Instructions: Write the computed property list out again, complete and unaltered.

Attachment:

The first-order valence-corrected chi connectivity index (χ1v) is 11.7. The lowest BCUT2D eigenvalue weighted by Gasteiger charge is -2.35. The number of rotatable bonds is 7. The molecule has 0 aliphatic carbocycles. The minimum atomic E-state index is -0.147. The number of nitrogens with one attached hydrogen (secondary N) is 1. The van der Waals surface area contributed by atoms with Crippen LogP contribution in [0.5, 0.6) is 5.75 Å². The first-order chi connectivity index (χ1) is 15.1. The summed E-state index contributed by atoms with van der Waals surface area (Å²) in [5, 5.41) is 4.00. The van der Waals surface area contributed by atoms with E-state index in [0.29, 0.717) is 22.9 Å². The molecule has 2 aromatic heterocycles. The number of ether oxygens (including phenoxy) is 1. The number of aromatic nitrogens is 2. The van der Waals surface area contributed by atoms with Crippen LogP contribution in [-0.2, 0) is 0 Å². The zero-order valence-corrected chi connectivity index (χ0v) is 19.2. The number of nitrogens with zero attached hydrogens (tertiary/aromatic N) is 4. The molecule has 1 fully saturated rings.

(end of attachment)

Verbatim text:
The first-order valence-corrected chi connectivity index (χ1v) is 11.7. The lowest BCUT2D eigenvalue weighted by Gasteiger charge is -2.35. The number of rotatable bonds is 7. The molecule has 0 aliphatic carbocycles. The minimum atomic E-state index is -0.147. The number of nitrogens with one attached hydrogen (secondary N) is 1. The van der Waals surface area contributed by atoms with Crippen LogP contribution in [0.5, 0.6) is 5.75 Å². The first-order chi connectivity index (χ1) is 15.1. The summed E-state index contributed by atoms with van der Waals surface area (Å²) in [5, 5.41) is 4.00. The van der Waals surface area contributed by atoms with E-state index in [0.29, 0.717) is 22.9 Å². The molecule has 2 aromatic heterocycles. The number of ether oxygens (including phenoxy) is 1. The number of aromatic nitrogens is 2. The van der Waals surface area contributed by atoms with Crippen LogP contribution in [-0.2, 0) is 0 Å². The zero-order valence-corrected chi connectivity index (χ0v) is 19.2. The number of nitrogens with zero attached hydrogens (tertiary/aromatic N) is 4. The molecule has 1 fully saturated rings.